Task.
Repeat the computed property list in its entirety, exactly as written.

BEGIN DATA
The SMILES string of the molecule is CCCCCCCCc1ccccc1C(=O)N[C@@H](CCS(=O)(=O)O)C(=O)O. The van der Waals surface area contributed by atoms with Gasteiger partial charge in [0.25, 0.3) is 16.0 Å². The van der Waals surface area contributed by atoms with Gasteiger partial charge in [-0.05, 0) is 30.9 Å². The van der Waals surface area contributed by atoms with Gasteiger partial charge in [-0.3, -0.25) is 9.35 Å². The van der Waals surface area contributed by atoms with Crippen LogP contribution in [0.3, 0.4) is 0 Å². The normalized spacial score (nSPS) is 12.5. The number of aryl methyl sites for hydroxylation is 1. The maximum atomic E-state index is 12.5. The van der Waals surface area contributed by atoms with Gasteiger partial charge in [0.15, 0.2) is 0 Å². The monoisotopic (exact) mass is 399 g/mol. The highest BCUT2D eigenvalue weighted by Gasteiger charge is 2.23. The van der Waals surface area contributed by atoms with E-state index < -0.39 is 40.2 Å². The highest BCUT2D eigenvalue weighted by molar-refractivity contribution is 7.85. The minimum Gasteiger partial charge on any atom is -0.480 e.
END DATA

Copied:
The SMILES string of the molecule is CCCCCCCCc1ccccc1C(=O)N[C@@H](CCS(=O)(=O)O)C(=O)O. The van der Waals surface area contributed by atoms with Gasteiger partial charge in [0.25, 0.3) is 16.0 Å². The van der Waals surface area contributed by atoms with Gasteiger partial charge in [-0.05, 0) is 30.9 Å². The van der Waals surface area contributed by atoms with Gasteiger partial charge in [-0.3, -0.25) is 9.35 Å². The van der Waals surface area contributed by atoms with Crippen LogP contribution in [0.3, 0.4) is 0 Å². The normalized spacial score (nSPS) is 12.5. The number of aryl methyl sites for hydroxylation is 1. The maximum atomic E-state index is 12.5. The van der Waals surface area contributed by atoms with Gasteiger partial charge in [0.15, 0.2) is 0 Å². The monoisotopic (exact) mass is 399 g/mol. The highest BCUT2D eigenvalue weighted by Gasteiger charge is 2.23. The van der Waals surface area contributed by atoms with E-state index < -0.39 is 40.2 Å². The highest BCUT2D eigenvalue weighted by molar-refractivity contribution is 7.85. The minimum Gasteiger partial charge on any atom is -0.480 e.